And the next thing you know is that the rewards lose their ability to motivate. As Victor Vroom would say (expectancy theory), the rewards should be felt as ‘achievable’ in order to motivate people. And here we are, thinking that the stretch goal is driving performance, whereas, in reality, it is only driving anxiety, stress and disengagement.
Even as leadership and management, consider this. We are looking for a consistent, sustained performance more than superstars. Like cricket, this is a team sport. We need those who make hundreds of runs, but we also need those who keep ticking during the slog overs so that the average keeps building – to keep the sports analogy going. So, if 40% of your team are now the Anaya’s of the world, it is not going to be long before your overall team average starts slipping.
This is a slow-ticking time bomb. We need to do something about it.
So, what should we do? This is a people management issue, so we normally do not have a silver bullet. Things work sometimes while they don’t at other times. But here are three things that I have seen work better, usually.
Look at the Spread – Not Just the Top Order but also the Middle Order
Remember that the bulk of the performance comes from the middle two quartiles, and it is the second quartile that is usually the key for the overall team performance. Study the folks in this group, see what profile they are from, what they do, how they do their work, and what can be done to get them to move just a few notches up.
Most often we have specific action plans for those in red, but not for this group. Having specific action plans, coaching, and mentoring for this group usually goes a long way in staff performance as well as their engagement and motivation. I have seen it in at least two clients, and it has worked well in getting a sustained, steady improvement in performance with these employees.
Give the ‘Almost-There’ Group a Label
It is almost always true that the motivation gets driven, first and foremost, by recognition more than by monetary rewards. I have found in a couple of places I work with that the leadership team gives this middle group catchy, aspirational names – like the ‘Road Warriors,’ ‘Seekers,’ etc. – and it turns out great.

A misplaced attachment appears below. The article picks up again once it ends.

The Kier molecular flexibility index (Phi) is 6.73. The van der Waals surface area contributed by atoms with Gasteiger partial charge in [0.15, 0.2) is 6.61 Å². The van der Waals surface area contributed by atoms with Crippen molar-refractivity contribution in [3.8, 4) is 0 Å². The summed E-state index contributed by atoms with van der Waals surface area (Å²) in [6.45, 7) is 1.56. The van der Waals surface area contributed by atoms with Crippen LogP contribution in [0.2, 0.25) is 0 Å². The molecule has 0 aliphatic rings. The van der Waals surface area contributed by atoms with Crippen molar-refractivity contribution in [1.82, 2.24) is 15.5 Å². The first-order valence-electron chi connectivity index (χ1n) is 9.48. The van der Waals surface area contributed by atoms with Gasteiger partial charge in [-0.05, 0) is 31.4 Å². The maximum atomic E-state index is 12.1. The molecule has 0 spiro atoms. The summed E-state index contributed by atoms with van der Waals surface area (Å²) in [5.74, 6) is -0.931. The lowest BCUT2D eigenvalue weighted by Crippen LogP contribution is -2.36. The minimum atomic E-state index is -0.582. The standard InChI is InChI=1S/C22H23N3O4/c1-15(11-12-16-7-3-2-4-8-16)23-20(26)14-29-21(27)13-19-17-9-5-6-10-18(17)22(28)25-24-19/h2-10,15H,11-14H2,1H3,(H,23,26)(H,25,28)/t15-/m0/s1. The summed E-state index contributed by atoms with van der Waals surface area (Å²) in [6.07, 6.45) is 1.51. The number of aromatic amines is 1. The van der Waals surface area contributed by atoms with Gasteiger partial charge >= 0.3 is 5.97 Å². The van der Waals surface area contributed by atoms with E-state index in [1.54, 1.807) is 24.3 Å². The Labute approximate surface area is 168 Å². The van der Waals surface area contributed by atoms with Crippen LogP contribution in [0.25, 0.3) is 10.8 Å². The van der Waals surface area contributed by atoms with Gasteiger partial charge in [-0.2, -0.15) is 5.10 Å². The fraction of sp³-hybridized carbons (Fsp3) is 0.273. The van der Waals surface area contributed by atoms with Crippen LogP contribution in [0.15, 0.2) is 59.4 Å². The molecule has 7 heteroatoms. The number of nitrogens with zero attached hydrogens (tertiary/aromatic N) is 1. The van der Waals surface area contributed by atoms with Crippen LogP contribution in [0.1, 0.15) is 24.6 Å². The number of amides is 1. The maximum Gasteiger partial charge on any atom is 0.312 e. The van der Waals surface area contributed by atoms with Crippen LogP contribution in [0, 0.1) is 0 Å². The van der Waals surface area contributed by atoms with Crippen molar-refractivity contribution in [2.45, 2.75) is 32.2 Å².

The reason to name the group thus is to recognize two things – that they are better than average, and yet they are not ‘achievers’ of the goal. Naming them also indirectly indicates that you recognize that they are the ones who are driving the overall team performance ahead.
Make some action plans for the group as such. Get them together. Have them share their ideas. Let them buddy up with top performers and learn from them. Let them also teach the people in the third and fourth quartile to improve because although they are not the best, they are still better.
Spread the Love
At the cost of sounding cocky, I would like to say that you need to look at your outflow of incentives. There are several problems we see in the industry with this. In some cases, managers try to be thrifty, thinking that they are doing the company a favor. I have seen situations where half the annual budget for rewards and recognition is saved up and moved to the next fiscal year as savings.
In some cases, the outflow is so wonky that only 2% of the people get the incentives. I am not saying you should look at the ‘Gini index’ (a measure of income inequality) like they do in economics, but maybe you should. The point is, this is not about increasing the outflow in rewards but having a more equitable distribution such that it drives and motivates people, they think it is achievable, and they strive for a better performance.
So, in summary, looking at the middle order, giving them recognition, and rewarding them (even marginally) will go a long way in getting the overall performance up and sustaining it for your business. You will also start seeing an improvement in the employee morale for the bulk of your team.